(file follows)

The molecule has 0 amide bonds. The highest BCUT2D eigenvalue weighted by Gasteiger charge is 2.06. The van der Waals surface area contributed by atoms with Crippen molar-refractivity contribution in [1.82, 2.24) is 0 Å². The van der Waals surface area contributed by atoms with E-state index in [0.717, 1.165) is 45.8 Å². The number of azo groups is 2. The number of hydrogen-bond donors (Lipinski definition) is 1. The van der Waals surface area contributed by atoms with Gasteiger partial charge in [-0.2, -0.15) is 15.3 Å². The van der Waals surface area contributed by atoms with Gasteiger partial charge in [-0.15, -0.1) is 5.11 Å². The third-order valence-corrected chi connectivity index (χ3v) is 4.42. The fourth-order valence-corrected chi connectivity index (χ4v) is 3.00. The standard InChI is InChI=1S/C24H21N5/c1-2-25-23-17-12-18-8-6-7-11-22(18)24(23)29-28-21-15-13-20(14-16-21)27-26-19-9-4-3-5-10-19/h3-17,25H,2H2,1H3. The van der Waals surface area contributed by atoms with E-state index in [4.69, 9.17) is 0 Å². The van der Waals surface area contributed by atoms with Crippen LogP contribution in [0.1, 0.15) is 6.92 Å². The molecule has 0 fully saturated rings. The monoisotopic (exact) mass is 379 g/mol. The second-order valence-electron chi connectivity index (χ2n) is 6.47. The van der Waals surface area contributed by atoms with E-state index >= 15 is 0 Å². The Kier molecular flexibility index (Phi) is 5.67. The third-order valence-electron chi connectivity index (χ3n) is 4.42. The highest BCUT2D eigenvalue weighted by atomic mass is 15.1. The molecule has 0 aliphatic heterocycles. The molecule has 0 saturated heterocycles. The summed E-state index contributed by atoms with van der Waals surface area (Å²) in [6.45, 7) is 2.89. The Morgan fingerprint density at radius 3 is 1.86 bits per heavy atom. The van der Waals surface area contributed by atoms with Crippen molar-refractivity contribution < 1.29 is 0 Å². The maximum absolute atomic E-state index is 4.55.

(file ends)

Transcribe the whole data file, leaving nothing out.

The molecule has 0 amide bonds. The highest BCUT2D eigenvalue weighted by Gasteiger charge is 2.06. The van der Waals surface area contributed by atoms with Crippen molar-refractivity contribution in [1.82, 2.24) is 0 Å². The van der Waals surface area contributed by atoms with E-state index in [0.717, 1.165) is 45.8 Å². The number of azo groups is 2. The number of hydrogen-bond donors (Lipinski definition) is 1. The van der Waals surface area contributed by atoms with Gasteiger partial charge in [-0.2, -0.15) is 15.3 Å². The van der Waals surface area contributed by atoms with Gasteiger partial charge in [-0.15, -0.1) is 5.11 Å². The third-order valence-corrected chi connectivity index (χ3v) is 4.42. The fourth-order valence-corrected chi connectivity index (χ4v) is 3.00. The standard InChI is InChI=1S/C24H21N5/c1-2-25-23-17-12-18-8-6-7-11-22(18)24(23)29-28-21-15-13-20(14-16-21)27-26-19-9-4-3-5-10-19/h3-17,25H,2H2,1H3. The van der Waals surface area contributed by atoms with E-state index in [4.69, 9.17) is 0 Å². The van der Waals surface area contributed by atoms with Crippen LogP contribution in [0.1, 0.15) is 6.92 Å². The molecule has 0 fully saturated rings. The monoisotopic (exact) mass is 379 g/mol. The second-order valence-electron chi connectivity index (χ2n) is 6.47. The van der Waals surface area contributed by atoms with E-state index >= 15 is 0 Å². The Kier molecular flexibility index (Phi) is 5.67. The third-order valence-electron chi connectivity index (χ3n) is 4.42. The highest BCUT2D eigenvalue weighted by atomic mass is 15.1. The molecule has 0 aliphatic heterocycles. The molecule has 0 saturated heterocycles. The summed E-state index contributed by atoms with van der Waals surface area (Å²) in [6.45, 7) is 2.89. The Morgan fingerprint density at radius 3 is 1.86 bits per heavy atom. The van der Waals surface area contributed by atoms with Crippen molar-refractivity contribution < 1.29 is 0 Å². The maximum absolute atomic E-state index is 4.55.